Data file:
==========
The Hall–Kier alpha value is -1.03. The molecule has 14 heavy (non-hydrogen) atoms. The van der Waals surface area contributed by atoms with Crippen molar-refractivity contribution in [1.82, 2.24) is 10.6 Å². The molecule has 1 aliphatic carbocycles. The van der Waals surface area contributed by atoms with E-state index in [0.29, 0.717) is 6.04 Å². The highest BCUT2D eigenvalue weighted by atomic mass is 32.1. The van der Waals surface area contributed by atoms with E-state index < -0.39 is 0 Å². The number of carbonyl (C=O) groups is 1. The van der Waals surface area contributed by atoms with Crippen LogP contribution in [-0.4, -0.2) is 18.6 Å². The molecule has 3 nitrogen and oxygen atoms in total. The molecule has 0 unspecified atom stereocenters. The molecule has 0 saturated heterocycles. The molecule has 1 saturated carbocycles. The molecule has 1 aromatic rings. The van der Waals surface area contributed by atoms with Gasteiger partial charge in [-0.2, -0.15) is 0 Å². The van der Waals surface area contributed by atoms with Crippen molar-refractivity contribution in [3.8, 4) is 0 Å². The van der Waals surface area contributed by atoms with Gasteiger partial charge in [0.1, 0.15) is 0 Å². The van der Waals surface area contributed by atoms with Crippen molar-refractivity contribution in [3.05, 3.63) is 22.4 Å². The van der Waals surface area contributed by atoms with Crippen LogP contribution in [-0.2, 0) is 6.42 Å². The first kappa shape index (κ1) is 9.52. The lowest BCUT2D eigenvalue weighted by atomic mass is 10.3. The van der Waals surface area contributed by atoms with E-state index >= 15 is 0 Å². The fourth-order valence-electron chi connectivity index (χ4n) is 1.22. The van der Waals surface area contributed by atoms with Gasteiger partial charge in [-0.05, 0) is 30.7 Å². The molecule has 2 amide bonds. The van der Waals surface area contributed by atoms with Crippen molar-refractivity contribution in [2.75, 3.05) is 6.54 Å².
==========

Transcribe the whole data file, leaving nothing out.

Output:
The Hall–Kier alpha value is -1.03. The molecule has 14 heavy (non-hydrogen) atoms. The van der Waals surface area contributed by atoms with Crippen molar-refractivity contribution in [1.82, 2.24) is 10.6 Å². The molecule has 1 aliphatic carbocycles. The van der Waals surface area contributed by atoms with E-state index in [0.29, 0.717) is 6.04 Å². The highest BCUT2D eigenvalue weighted by atomic mass is 32.1. The van der Waals surface area contributed by atoms with E-state index < -0.39 is 0 Å². The number of carbonyl (C=O) groups is 1. The van der Waals surface area contributed by atoms with Crippen LogP contribution in [-0.4, -0.2) is 18.6 Å². The molecule has 3 nitrogen and oxygen atoms in total. The molecule has 0 unspecified atom stereocenters. The molecule has 0 saturated heterocycles. The molecule has 1 saturated carbocycles. The molecule has 1 aromatic rings. The van der Waals surface area contributed by atoms with Gasteiger partial charge in [-0.2, -0.15) is 0 Å². The van der Waals surface area contributed by atoms with Crippen molar-refractivity contribution in [3.8, 4) is 0 Å². The van der Waals surface area contributed by atoms with Gasteiger partial charge in [0.1, 0.15) is 0 Å². The van der Waals surface area contributed by atoms with Crippen molar-refractivity contribution in [3.05, 3.63) is 22.4 Å². The van der Waals surface area contributed by atoms with Crippen LogP contribution in [-0.2, 0) is 6.42 Å². The first kappa shape index (κ1) is 9.52. The lowest BCUT2D eigenvalue weighted by atomic mass is 10.3. The van der Waals surface area contributed by atoms with E-state index >= 15 is 0 Å². The fourth-order valence-electron chi connectivity index (χ4n) is 1.22. The van der Waals surface area contributed by atoms with Gasteiger partial charge in [-0.05, 0) is 30.7 Å². The molecule has 2 amide bonds. The van der Waals surface area contributed by atoms with Crippen molar-refractivity contribution in [2.75, 3.05) is 6.54 Å².